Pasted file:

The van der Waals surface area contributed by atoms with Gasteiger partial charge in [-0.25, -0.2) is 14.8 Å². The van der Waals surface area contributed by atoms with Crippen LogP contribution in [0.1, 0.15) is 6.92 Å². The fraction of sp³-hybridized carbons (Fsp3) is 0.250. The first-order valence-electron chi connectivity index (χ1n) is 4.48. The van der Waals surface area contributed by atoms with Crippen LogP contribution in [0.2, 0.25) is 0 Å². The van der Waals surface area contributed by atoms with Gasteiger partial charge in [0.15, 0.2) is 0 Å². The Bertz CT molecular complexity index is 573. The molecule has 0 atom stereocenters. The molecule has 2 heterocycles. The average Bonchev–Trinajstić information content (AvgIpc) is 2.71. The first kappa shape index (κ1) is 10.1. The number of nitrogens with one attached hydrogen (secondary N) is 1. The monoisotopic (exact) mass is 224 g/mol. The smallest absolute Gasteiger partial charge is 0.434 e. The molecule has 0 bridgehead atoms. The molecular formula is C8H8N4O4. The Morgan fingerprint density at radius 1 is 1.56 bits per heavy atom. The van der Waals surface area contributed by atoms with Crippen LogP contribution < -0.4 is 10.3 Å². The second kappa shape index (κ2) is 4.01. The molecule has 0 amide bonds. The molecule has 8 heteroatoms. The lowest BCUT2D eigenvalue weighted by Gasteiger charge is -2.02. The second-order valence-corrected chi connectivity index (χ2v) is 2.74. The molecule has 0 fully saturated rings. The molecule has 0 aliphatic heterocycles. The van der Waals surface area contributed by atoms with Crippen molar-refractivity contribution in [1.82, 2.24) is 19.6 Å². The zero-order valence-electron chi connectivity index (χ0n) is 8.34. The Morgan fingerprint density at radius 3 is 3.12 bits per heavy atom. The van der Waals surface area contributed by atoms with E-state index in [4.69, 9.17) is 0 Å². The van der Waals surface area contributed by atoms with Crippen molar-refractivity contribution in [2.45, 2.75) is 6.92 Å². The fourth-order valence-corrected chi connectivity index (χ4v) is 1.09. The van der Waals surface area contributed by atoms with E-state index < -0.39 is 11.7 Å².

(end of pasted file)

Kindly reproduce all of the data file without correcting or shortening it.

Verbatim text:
The van der Waals surface area contributed by atoms with Gasteiger partial charge in [-0.25, -0.2) is 14.8 Å². The van der Waals surface area contributed by atoms with Crippen LogP contribution in [0.1, 0.15) is 6.92 Å². The fraction of sp³-hybridized carbons (Fsp3) is 0.250. The first-order valence-electron chi connectivity index (χ1n) is 4.48. The van der Waals surface area contributed by atoms with Crippen LogP contribution in [0.2, 0.25) is 0 Å². The van der Waals surface area contributed by atoms with Gasteiger partial charge in [0.15, 0.2) is 0 Å². The Bertz CT molecular complexity index is 573. The molecule has 0 atom stereocenters. The molecule has 2 heterocycles. The average Bonchev–Trinajstić information content (AvgIpc) is 2.71. The first kappa shape index (κ1) is 10.1. The number of nitrogens with one attached hydrogen (secondary N) is 1. The monoisotopic (exact) mass is 224 g/mol. The smallest absolute Gasteiger partial charge is 0.434 e. The molecule has 0 bridgehead atoms. The molecular formula is C8H8N4O4. The Morgan fingerprint density at radius 1 is 1.56 bits per heavy atom. The van der Waals surface area contributed by atoms with Crippen LogP contribution < -0.4 is 10.3 Å². The second kappa shape index (κ2) is 4.01. The molecule has 0 amide bonds. The molecule has 8 heteroatoms. The lowest BCUT2D eigenvalue weighted by Gasteiger charge is -2.02. The second-order valence-corrected chi connectivity index (χ2v) is 2.74. The molecule has 0 fully saturated rings. The molecule has 0 aliphatic heterocycles. The van der Waals surface area contributed by atoms with Crippen molar-refractivity contribution in [1.82, 2.24) is 19.6 Å². The zero-order valence-electron chi connectivity index (χ0n) is 8.34. The Morgan fingerprint density at radius 3 is 3.12 bits per heavy atom. The van der Waals surface area contributed by atoms with E-state index in [4.69, 9.17) is 0 Å². The van der Waals surface area contributed by atoms with Crippen molar-refractivity contribution in [2.45, 2.75) is 6.92 Å². The fourth-order valence-corrected chi connectivity index (χ4v) is 1.09. The van der Waals surface area contributed by atoms with E-state index < -0.39 is 11.7 Å².